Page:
Nationals vs. Cardinals: Five things to know about NLCS Game 1 as Howie Kendrick delivers again

The Nationals went into Busch Stadium and took Game 1 of the best-of-seven NLCS against the Cardinals. Let's dig into Washington's series-opening victory with some takeaways.

1. Anibal's incredible effort

The Nationals have a clear Big Three in the rotation. But that trio worked so much in the divisional series that they went to No. 4 starter Anibal Sanchez for Game 1 duties. Not only can they not use starters in relief like they could in the Wild Card Game and NLDS, but the Nats were also without closer Daniel Hudson, who was away on paternity leave. It felt like an uphill battle for this one. 

Instead, Sanchez flipped the script and put his team on his back. He took a no-hitter into the eighth and got two outs before Jose Martinez's line drive single. 

Sanchez gave the Nationals 7 2/3 innings of sterling work, allowing just that single, one walk and two hit batsmen. He struck out five and kept the Cardinals off balance all night with his mix of six pitches, all of which were working beautifully. He only allowed one ball over 100 miles per hour in exit velocity. It was just weak contact all night. 

Of note, back in Game 1 of the 2013 ALCS, Sanchez threw six no-hit innings against the eventual champion Red Sox. He's the first pitcher in history to get through six hitless innings twice in the postseason. What an achievement. 

Kudos to the St. Louis fans for giving Sanchez an ovation for his effort after he departed. He acknowledged them, too. 

MLB: NLCS-Washington Nationals at St. Louis Cardinals
Sanchez gives back his appreciation to the fans in attendance giving him a hand. USATSI

2. Howie stays hot

Fresh off a career year at the plate where he hit .344 with a .572 slugging percentage, Howie Kendrick had an extra-innings grand slam in NLDS Game 5 to slay the beast that was the 106-win Dodgers. He kept things rolling in Game 1 of the NLCS. His leadoff double in the second inning led to the Nationals' first run of the game. He also came through in the clutch with a two-out RBI single in the seventh. 

Adam Eaton started that rally with a triple and that was a good sign for the Nats. He'd been pretty bad so far in the postseason. 

Kendrick settling in as a suitable five-hole hitter behind the Nationals' two most dangerous bats has really helped extend the lineup and can make opposition pay for walking Anthony Rendon and/or Juan Soto. This lineup is really dangerous and Kendrick is one of the main keys. He came through in a big way in Game 1.

3. Doolittle closes it out

The Nationals have a shaky bullpen. We know this. It's not belaboring the point because it's constantly going to be a storyline. Sean Doolittle has been an excellent reliever for a long time, but he faltered in August and it was likely that it was due to the knee ailment that landed him on the injured list. He still looked shaky upon his return in September, but things might be turning. He only allowed one run in 3 1/3 innings (2.70 ERA) in the NLDS and he didn't allow a baserunner in his latter two outings (seven up, seven down). He ran that string to 11 by getting all four batters he faced in Game 1. He closed things down with an impressive strikeout of Marcell Ozuna. Nothing was squared up against him and he only needed 15 pitches to get four outs.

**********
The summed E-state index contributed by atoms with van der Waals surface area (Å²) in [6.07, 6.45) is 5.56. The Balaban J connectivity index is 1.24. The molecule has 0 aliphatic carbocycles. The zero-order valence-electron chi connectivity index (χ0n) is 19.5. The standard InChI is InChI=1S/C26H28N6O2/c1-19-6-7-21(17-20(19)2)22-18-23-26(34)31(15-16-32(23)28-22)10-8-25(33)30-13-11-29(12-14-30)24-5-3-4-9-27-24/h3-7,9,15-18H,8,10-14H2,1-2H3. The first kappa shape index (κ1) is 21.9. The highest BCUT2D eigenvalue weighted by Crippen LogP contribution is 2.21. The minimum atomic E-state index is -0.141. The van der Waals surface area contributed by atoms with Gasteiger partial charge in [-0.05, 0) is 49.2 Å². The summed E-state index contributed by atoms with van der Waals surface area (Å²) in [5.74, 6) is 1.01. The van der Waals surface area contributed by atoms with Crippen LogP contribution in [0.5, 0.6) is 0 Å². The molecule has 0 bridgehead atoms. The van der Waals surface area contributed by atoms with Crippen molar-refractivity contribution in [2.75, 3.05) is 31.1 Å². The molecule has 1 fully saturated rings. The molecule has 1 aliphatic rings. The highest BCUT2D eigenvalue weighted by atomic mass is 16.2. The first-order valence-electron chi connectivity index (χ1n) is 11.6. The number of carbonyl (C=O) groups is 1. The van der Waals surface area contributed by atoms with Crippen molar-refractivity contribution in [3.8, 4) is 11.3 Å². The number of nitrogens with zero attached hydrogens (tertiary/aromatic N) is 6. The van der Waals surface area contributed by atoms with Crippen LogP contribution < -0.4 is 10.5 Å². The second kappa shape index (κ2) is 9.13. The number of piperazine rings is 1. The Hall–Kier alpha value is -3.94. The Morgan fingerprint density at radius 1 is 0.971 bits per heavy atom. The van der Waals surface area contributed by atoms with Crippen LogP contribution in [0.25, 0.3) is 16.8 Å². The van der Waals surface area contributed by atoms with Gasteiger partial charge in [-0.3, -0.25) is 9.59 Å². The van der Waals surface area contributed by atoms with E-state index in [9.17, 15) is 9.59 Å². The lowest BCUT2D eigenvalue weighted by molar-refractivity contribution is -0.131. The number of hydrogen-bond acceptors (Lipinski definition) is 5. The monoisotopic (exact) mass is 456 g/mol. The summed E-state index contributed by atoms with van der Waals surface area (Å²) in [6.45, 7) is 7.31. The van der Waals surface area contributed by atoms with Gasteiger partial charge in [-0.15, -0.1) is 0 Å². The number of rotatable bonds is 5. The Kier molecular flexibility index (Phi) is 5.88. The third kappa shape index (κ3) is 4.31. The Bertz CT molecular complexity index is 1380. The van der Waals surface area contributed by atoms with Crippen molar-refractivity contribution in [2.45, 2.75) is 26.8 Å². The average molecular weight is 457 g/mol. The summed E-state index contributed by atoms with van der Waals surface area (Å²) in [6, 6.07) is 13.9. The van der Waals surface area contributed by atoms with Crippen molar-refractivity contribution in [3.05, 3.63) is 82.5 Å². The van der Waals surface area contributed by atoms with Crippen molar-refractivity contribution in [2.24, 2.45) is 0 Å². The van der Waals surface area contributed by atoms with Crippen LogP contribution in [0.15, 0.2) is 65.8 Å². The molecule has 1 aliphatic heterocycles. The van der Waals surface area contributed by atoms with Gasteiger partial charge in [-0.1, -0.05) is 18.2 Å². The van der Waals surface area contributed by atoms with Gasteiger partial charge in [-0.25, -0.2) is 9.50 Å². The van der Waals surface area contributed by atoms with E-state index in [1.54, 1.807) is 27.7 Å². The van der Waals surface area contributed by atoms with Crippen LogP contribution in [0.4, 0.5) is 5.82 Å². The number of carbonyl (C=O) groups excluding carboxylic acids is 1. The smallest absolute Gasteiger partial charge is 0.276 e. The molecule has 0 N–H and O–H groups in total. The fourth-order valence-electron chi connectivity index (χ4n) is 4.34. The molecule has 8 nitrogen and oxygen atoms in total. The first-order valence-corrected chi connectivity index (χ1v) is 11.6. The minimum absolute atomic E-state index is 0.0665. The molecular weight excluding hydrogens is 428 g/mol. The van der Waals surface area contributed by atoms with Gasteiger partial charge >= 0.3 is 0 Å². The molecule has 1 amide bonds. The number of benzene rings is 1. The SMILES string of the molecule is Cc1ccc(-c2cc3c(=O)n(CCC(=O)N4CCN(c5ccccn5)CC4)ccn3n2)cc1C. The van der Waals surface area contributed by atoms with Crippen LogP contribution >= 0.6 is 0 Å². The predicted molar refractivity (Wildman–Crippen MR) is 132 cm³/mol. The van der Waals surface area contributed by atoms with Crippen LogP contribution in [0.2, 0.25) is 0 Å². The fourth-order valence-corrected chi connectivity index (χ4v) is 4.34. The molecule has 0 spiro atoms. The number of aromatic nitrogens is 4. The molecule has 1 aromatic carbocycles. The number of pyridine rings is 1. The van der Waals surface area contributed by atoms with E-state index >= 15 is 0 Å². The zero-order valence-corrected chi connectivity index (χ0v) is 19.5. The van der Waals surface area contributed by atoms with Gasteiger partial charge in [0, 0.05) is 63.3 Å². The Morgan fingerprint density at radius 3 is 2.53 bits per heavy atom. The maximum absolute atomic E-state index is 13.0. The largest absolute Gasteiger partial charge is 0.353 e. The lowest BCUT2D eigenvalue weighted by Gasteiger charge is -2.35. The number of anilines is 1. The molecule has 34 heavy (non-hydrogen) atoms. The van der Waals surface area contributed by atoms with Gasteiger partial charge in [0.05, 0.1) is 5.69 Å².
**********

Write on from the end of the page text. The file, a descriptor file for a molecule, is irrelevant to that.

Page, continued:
It looks like Hudson is going to be back for Game 2. With the Nats having a 1-0 lead, having those two relievers behind three aces make things are look pretty good for the Nationals. 

4. Cold weather, baseballs or both? 

Temperature at first pitch was only 45 degrees, so we knew the ball wasn't going to carry nearly as much as it would in warm weather. Still, early shots from Marcell Ozuna and Anthony Rendon to center field certainly looked like they were going to end up over the fence and were instead flyouts. Rendon's didn't even get to the warning track. 

We mention this because of the studies around the baseballs possibly getting their seams back, or being "unjuiced" after the biggest home run season in baseball history. 

Shots like those landing in gloves will only intensify the discussion. 

The Nationals were able to find success with three gappers that contributed to their two runs. The Cardinals had a lot of pop ups and grounders right at defenders. If the weather continues along this path while we continue to question the baseballs, we might be in for some low-scoring affairs this series. 

5. Game 2 is Saturday afternoon

The Cardinals won't have much time to lick their wounds. They have to deal with Max Scherzer on Saturday afternoon (4 p.m. ET). The Cardinals counter with Adam Wainwright, who was amazing in Game 3 of the NLDS and has an excellent postseason resume. 

Historically speaking, visiting teams with a 1-0 lead have gone 43-30 in MLB best-of-seven series. It really behooves the Cardinals to win Game 2, by the way, because visiting teams that have taken a 2-0 lead in best-of-seven series have gone 23-3 in the series. 

CBS Sports Writer

Matt Snyder has been a baseball writer with CBS Sports since 2011. A member of the BBWAA, he's now covered every World Series since 2010. The former Indiana University baseball player now lives on the... Full Bio

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